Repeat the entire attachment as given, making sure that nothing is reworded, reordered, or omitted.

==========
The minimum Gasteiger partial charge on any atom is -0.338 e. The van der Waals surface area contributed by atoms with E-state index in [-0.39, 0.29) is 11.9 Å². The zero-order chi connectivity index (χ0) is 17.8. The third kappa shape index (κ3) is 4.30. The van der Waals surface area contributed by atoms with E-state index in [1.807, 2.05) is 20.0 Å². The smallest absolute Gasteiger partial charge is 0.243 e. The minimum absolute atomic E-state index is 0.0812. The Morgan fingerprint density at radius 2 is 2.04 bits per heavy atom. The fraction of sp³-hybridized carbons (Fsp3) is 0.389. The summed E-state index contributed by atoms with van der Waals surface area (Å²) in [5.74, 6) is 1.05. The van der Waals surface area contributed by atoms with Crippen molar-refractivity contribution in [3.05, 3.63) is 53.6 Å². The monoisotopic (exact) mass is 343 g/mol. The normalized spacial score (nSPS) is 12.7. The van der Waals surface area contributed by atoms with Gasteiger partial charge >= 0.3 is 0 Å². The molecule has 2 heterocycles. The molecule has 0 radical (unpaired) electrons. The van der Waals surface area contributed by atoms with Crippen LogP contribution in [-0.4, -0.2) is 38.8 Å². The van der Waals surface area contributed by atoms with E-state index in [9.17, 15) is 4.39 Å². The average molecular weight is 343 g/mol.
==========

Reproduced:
The minimum Gasteiger partial charge on any atom is -0.338 e. The van der Waals surface area contributed by atoms with E-state index in [-0.39, 0.29) is 11.9 Å². The zero-order chi connectivity index (χ0) is 17.8. The third kappa shape index (κ3) is 4.30. The van der Waals surface area contributed by atoms with E-state index in [1.807, 2.05) is 20.0 Å². The smallest absolute Gasteiger partial charge is 0.243 e. The minimum absolute atomic E-state index is 0.0812. The Morgan fingerprint density at radius 2 is 2.04 bits per heavy atom. The fraction of sp³-hybridized carbons (Fsp3) is 0.389. The summed E-state index contributed by atoms with van der Waals surface area (Å²) in [5.74, 6) is 1.05. The van der Waals surface area contributed by atoms with Crippen molar-refractivity contribution in [3.05, 3.63) is 53.6 Å². The monoisotopic (exact) mass is 343 g/mol. The normalized spacial score (nSPS) is 12.7. The van der Waals surface area contributed by atoms with Gasteiger partial charge >= 0.3 is 0 Å². The molecule has 2 heterocycles. The molecule has 0 radical (unpaired) electrons. The van der Waals surface area contributed by atoms with Crippen LogP contribution in [-0.4, -0.2) is 38.8 Å². The van der Waals surface area contributed by atoms with E-state index in [9.17, 15) is 4.39 Å². The average molecular weight is 343 g/mol.